Many clinics provide vaccinations, health screenings, and physicals. If a patient has a condition that falls outside of the provider's scope of practice and/or the scope of the CCCs, the patient is referred back to a primary care provider or given direction as to where to get appropriate services for the illness. If a patient doesn't have a primary care physician, the clinic staff will provide a referral list and advocate the need for a doctor.

    Most clinics have relationships with local physician groups, NPs, nurse-managed centers/practices, community clinics, and hospitals. Using these relationships, NPs can consult with and refer patients who need immediate care and treatment, regardless of socioeconomic and health insurance status.

    "Most states require NPs to work in collaboration with a physician," says Golinkin. "All of the states we're in are like that."

    Many clinic operators have partnerships with major insurance carriers, or are working to contract with them. RediClinic locations covered under the UnitedHealthcare agreement, for example, include seven locations in HEB stores in Houston, Austin, and San Antonio, Texas, as well as four locations in Wal-Mart stores in Tulsa, Okla. and Fayetteville, Ark. UnitedHealthcare members can avail themselves of the services at these clinics for the price of a co-payment.

    Retailer benefits

    Retailers hosting CCCs benefit in numerous ways, aside from the obvious gains in rental income and foot traffic. A symbiotic relationship develops between the clinic and supermarket -- one that's not a formal partnership, but nonetheless produces tangible dividends for the grocer.

    The industry term is a "collegial relationship," says RediClinic's Golinkin. "The same organization can't own both the clinic and the pharmacy, so there's an arm's-length relationship between them. It has something to do with the [avoidance of] self-referrals. Customers must be able to decide where to get their prescriptions filled."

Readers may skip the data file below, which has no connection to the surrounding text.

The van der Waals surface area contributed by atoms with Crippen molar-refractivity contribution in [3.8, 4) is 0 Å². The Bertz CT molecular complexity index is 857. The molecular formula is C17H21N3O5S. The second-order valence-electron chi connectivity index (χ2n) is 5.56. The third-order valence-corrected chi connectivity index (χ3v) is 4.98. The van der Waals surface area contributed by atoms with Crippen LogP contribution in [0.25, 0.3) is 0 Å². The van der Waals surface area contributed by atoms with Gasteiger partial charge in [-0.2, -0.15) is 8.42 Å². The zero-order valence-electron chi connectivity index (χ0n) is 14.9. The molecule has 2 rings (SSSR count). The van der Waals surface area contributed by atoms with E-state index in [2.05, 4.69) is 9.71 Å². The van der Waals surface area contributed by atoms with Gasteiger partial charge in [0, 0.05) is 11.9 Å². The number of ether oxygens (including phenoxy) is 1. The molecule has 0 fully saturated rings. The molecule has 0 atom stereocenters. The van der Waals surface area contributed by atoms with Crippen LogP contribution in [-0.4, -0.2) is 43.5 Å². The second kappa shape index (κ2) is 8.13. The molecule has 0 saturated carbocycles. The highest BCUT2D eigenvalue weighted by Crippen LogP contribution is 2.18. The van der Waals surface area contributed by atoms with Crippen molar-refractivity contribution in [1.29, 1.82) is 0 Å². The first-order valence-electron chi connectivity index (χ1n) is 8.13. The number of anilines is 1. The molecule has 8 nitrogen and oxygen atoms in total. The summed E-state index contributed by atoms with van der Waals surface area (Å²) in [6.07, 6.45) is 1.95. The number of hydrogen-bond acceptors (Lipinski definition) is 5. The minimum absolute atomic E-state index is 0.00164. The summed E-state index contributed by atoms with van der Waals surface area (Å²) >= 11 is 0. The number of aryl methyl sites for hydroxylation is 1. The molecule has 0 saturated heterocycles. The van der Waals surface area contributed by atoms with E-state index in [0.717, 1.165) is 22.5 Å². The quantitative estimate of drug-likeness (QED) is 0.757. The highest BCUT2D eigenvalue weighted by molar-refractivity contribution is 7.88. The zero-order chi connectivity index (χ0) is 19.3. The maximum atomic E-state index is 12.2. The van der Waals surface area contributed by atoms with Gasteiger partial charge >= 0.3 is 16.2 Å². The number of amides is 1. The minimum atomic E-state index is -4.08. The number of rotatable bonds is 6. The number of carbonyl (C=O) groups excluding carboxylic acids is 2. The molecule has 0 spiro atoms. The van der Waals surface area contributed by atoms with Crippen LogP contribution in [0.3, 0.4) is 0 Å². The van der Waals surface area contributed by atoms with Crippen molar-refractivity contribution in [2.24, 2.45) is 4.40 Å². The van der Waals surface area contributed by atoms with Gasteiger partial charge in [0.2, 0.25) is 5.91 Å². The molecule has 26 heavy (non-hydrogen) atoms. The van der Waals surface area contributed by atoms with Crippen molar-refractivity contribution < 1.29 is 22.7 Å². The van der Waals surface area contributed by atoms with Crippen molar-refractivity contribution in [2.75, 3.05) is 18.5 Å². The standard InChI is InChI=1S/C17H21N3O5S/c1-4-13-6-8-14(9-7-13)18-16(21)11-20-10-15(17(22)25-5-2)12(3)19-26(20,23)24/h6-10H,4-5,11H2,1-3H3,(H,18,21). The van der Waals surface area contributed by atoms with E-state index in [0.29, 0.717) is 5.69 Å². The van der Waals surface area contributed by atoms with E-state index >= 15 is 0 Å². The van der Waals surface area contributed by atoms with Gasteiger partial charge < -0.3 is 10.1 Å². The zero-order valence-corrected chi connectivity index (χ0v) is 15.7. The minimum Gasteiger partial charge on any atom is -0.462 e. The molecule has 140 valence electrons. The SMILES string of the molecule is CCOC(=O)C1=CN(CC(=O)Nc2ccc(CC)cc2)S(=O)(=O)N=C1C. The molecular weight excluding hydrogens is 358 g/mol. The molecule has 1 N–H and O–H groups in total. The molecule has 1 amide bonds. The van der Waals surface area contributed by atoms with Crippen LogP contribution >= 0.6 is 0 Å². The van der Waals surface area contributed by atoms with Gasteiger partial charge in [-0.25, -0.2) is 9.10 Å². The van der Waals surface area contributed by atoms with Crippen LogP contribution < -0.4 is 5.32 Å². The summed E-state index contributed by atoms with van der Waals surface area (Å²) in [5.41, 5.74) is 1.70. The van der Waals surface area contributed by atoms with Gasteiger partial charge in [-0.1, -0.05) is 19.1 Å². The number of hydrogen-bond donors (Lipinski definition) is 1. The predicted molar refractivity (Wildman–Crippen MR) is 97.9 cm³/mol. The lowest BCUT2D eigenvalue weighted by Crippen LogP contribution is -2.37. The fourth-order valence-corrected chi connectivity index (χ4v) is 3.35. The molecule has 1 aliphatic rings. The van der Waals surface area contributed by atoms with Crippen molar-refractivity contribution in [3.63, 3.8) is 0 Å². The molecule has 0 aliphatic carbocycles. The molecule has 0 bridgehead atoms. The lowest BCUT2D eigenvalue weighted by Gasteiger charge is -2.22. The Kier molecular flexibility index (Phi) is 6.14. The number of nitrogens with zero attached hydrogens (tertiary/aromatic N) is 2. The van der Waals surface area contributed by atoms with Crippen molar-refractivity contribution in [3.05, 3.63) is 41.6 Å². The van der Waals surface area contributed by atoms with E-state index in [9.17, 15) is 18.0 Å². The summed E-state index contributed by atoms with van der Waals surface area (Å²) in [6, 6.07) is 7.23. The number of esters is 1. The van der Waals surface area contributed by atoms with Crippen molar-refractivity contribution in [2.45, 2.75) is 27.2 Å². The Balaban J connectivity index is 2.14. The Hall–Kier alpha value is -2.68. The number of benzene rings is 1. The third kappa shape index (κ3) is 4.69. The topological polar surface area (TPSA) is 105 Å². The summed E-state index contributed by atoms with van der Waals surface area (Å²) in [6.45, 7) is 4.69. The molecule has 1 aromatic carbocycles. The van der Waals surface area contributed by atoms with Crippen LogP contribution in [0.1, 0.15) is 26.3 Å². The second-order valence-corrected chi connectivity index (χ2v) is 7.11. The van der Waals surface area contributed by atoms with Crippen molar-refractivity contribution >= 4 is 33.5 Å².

With the supermarket pharmacy adjacent to most clinics, however, deciding where to pick up their scripts is a no-brainer for most patients, and often results in a new pharmacy customer for the supermarket. And pharmacy customers are often extremely loyal.

    "We see this as a win for the consumer and the supermarket owner," says Tine Hansen-Turton, executive director of the CCA. "The clinics are a wonderful way for supermarkets to focus on wellness and nutrition products. Furthermore, the connection with the pharmacy and pharmacists is critical, since many shoppers will be able to get their prescriptions filled immediately."

    The rest of the store benefits as well. NP recommendations can also include advice on dietary needs, and that's where the food side of the store comes into play.

    "There are a number of promotional concepts that CareWorks is developing with Weis Markets, which will leverage our unique role in the retail setting," explains CareWorks' Lin. "CareWorks is big on marketing its services to the community, schools, and local employers, and will also leverage retailer-sponsored marketing channels to connect with customers via newspaper circular and in-store radio, for example."

    Both the retailer and the clinic must be involved in promotions for the relationship to be a successful one, says Ronald Bucci, president and c.e.o. of Akron, Ohio-based QuickClinic, LLC, which operates units in two Acme Fresh Markets, and a Buehler's in Wadsworth, Ohio.

    "Cross-promoting is essential to a successful clinic," observes Bucci. "The retailer needs to include the clinic on promotional items such as weekly flyers, promotions, and other written materials. The clinic needs to include the retailer on its promotions to give the clinic credibility and extend the trust shoppers have in the supermarket to its operations."

    To help reinforce this trust, the CCA is developing standards and clinical guidelines for the industry through its Clinical Advisory Board, which is made up of member health care providers and industry stakeholders. The confidence exhibited by the food retail industry so far, as demonstrated by the concept's rapid development, should go a long way toward building this trust.

    "The model is evolving -- it's an ongoing program," says RediClinic's Golinkin. "We went from trailers to in-store units, and are now represented by a trade association. The convenient care industry is definitely moving forward in a really positive way."